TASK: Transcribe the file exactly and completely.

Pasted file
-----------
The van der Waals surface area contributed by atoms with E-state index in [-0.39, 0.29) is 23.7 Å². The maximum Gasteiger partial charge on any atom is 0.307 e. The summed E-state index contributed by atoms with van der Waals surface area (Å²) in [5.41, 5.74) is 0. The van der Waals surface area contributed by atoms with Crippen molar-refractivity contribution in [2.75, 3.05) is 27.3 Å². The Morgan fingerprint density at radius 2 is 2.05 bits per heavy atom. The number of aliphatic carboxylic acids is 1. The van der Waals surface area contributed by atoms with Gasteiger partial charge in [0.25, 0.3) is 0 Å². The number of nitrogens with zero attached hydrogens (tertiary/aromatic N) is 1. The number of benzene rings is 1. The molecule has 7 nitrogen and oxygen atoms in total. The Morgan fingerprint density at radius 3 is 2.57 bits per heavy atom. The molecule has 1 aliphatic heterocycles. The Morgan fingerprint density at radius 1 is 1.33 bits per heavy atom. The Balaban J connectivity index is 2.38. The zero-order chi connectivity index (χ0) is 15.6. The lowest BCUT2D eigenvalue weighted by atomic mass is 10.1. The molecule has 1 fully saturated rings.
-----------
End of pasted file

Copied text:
The van der Waals surface area contributed by atoms with E-state index in [-0.39, 0.29) is 23.7 Å². The maximum Gasteiger partial charge on any atom is 0.307 e. The summed E-state index contributed by atoms with van der Waals surface area (Å²) in [5.41, 5.74) is 0. The van der Waals surface area contributed by atoms with Crippen molar-refractivity contribution in [2.75, 3.05) is 27.3 Å². The Morgan fingerprint density at radius 2 is 2.05 bits per heavy atom. The number of aliphatic carboxylic acids is 1. The van der Waals surface area contributed by atoms with Gasteiger partial charge in [0.25, 0.3) is 0 Å². The number of nitrogens with zero attached hydrogens (tertiary/aromatic N) is 1. The number of benzene rings is 1. The molecule has 7 nitrogen and oxygen atoms in total. The Morgan fingerprint density at radius 3 is 2.57 bits per heavy atom. The molecule has 1 aliphatic heterocycles. The Morgan fingerprint density at radius 1 is 1.33 bits per heavy atom. The Balaban J connectivity index is 2.38. The zero-order chi connectivity index (χ0) is 15.6. The lowest BCUT2D eigenvalue weighted by atomic mass is 10.1. The molecule has 1 fully saturated rings.